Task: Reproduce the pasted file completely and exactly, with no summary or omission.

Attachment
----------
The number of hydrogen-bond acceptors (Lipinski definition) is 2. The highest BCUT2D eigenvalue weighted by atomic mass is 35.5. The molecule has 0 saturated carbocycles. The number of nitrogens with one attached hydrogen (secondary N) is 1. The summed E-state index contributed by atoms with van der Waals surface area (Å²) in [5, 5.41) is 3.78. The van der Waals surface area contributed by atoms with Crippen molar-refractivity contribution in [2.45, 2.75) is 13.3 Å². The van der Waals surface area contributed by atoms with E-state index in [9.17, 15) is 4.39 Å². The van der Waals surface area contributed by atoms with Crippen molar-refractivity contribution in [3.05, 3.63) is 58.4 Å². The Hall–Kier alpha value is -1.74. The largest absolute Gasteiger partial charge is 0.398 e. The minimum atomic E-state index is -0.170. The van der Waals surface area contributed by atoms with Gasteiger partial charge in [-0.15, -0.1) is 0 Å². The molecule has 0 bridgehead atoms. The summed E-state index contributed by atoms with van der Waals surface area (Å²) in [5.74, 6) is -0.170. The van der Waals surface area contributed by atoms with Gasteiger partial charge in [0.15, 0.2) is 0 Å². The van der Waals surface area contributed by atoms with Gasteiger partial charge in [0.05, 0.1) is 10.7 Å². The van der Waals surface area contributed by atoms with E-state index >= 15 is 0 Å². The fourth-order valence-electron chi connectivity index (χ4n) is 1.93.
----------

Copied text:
The number of hydrogen-bond acceptors (Lipinski definition) is 2. The highest BCUT2D eigenvalue weighted by atomic mass is 35.5. The molecule has 0 saturated carbocycles. The number of nitrogens with one attached hydrogen (secondary N) is 1. The summed E-state index contributed by atoms with van der Waals surface area (Å²) in [5, 5.41) is 3.78. The van der Waals surface area contributed by atoms with Crippen molar-refractivity contribution in [2.45, 2.75) is 13.3 Å². The van der Waals surface area contributed by atoms with E-state index in [9.17, 15) is 4.39 Å². The van der Waals surface area contributed by atoms with Crippen molar-refractivity contribution in [3.05, 3.63) is 58.4 Å². The Hall–Kier alpha value is -1.74. The largest absolute Gasteiger partial charge is 0.398 e. The minimum atomic E-state index is -0.170. The van der Waals surface area contributed by atoms with Gasteiger partial charge in [-0.15, -0.1) is 0 Å². The molecule has 0 bridgehead atoms. The summed E-state index contributed by atoms with van der Waals surface area (Å²) in [5.74, 6) is -0.170. The van der Waals surface area contributed by atoms with Gasteiger partial charge in [0.15, 0.2) is 0 Å². The van der Waals surface area contributed by atoms with Gasteiger partial charge in [0.05, 0.1) is 10.7 Å². The van der Waals surface area contributed by atoms with E-state index >= 15 is 0 Å². The fourth-order valence-electron chi connectivity index (χ4n) is 1.93.